have multiple ways to look at kidney stones.
The method often depends on the severity of the
problem, the type of stone, and the presence or
absence of symptoms.
of the mid to lower abdomen will include the
kidneys, ureter and bladder. Xrays work by
passing low doses of radiation through the patient's
body onto a photographic negative. When xrays
pass through soft body tissues, they hit the film
and cause it to turn black (exposure). When a
calcium stone or bone (which is also made of
calcium) is present the xray cannot pass through and
no exposure occurs. The stone(s) and bones
will appear white. This technique can only
detect stones which contain calcium. It will
miss pure uric acid or indinavir stones.
Xrays can be done quickly and cheaply and are a
quick, inexpensive, and useful technique for
monitoring growth of a kidney stone.
performed by passing a probe over the kidneys,
ureters, and bladder. Sound waves are emitted
from the probe and are integrated into an image of
the urinary system that can be seen on a television
screen. This test can detect both calcium and
non-calcium types of stones. It often is not a
good test to find a stone that is suddenly passing
from the kidney through the ureter on its way to the
bladder. This is the time when stones hurt the
most and cause people to seek immediate emergency
medical assistance. If the stone has been
lodged in the ureter for some time, then it can
detect obstruction. In this situation the
ureter is abnormally dilated. It is used by
some for routine monitoring of new stones or growth
of old stones. It has the benefit of no radiation.
Tomography (CT or CAT Scan):
This is one of
the best methods to detect kidney stones, especially
when someone comes to the emergency room with severe
pain (colic) due to a passing stone. It is
more sensitive than ultrasound or xray. It is
performed by placing the patient in an xray tube
that creates several images of the kidneys, ureter,
and bladder. It can detect both calcium and
non-calcium stone. Although it may sometimes
miss crixivan/indinavir stones. It is more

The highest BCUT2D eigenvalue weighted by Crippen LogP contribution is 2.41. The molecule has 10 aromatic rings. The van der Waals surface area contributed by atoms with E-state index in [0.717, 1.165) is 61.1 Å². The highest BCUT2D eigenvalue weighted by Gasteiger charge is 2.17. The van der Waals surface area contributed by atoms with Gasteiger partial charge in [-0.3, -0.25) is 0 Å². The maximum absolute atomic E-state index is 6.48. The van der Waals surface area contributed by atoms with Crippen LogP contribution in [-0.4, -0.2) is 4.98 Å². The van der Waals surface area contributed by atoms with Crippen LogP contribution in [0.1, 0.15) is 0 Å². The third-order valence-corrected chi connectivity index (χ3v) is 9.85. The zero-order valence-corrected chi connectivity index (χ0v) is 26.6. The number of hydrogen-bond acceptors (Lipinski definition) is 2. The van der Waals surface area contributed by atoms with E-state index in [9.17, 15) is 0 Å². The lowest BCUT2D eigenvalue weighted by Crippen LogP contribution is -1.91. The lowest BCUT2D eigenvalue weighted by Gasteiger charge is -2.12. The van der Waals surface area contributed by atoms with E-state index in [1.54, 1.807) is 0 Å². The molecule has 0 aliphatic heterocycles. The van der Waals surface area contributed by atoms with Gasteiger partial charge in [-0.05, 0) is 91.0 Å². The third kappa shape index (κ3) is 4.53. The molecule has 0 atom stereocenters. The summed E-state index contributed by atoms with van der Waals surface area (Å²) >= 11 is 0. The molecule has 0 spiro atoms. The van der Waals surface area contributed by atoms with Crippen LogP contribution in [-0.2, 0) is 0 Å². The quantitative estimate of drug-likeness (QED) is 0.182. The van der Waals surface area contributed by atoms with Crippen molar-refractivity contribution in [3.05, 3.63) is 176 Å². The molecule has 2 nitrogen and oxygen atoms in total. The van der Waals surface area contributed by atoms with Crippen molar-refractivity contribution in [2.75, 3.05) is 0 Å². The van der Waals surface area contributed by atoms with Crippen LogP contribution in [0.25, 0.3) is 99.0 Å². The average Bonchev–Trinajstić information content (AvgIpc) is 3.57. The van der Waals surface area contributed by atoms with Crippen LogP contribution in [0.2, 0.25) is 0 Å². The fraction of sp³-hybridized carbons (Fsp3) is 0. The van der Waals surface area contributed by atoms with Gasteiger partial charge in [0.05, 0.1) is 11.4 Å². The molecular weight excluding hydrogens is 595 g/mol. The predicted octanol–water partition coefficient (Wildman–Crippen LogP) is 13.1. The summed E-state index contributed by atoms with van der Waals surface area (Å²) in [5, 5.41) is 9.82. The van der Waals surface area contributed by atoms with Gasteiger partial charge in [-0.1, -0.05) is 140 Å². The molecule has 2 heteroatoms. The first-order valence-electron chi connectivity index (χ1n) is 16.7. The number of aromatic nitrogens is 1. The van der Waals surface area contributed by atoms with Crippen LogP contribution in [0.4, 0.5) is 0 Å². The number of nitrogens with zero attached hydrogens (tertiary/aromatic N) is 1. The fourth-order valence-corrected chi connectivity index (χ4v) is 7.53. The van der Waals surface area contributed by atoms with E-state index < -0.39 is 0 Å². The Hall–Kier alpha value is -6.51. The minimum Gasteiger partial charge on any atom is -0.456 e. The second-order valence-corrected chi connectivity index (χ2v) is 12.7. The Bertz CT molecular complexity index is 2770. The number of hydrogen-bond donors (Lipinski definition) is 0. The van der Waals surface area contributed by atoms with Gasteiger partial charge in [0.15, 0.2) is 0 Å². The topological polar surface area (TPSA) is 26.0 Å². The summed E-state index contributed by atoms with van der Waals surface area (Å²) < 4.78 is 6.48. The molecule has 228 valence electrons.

expensive than an xray and requires more radiation.
Since it scans many organs, it can sometimes detect
non stone causes of severe pain. (View
This is one of
the older techniques for detecting kidney stone and
still sometimes used. A special dye is
injected into a vein. Then xrays are taken of
mid to lower abdomen. If a stone is present, a
filling defect will be seen on the xray images.
It is very useful for detecting stones in the ureter,
especially if not seen by CT scan. This
sometimes happens when the ureter is
dilated/obstructed but no stone is seen. One
disadvantage is that the injected dye can cause
allergic reactions, usually temporary kidney damage,
and symptoms including nausea. If the patient
has kidney disease other than stones, sometimes it
is better to perform a Retrograde
In this test, a catheter is placed into the bladder
and the dye is injected to visualize the bladder and
ureters for stones. This technique avoids absorption
of the dye outside of the urinary tract.
CT urography is a
combination of CT and IVP. An injection of
intravenous dye is given which outlines the parts of
the kidney, ureterers, and bladder where urine
collects. The images are viewed with a CT
scanner. Traditional CT images are also generated.
This test is particularly helpful as a step in the
evaluation for blood in the urine (hematuria).
It can show causes other than just stones. It
is particularly useful in the evaluation of a kidney
(renal) diverticulum. This is a pouch that
develops inside the kidney. Kidney stones and
infections can form inside this pouch. It can
also be associated with pain.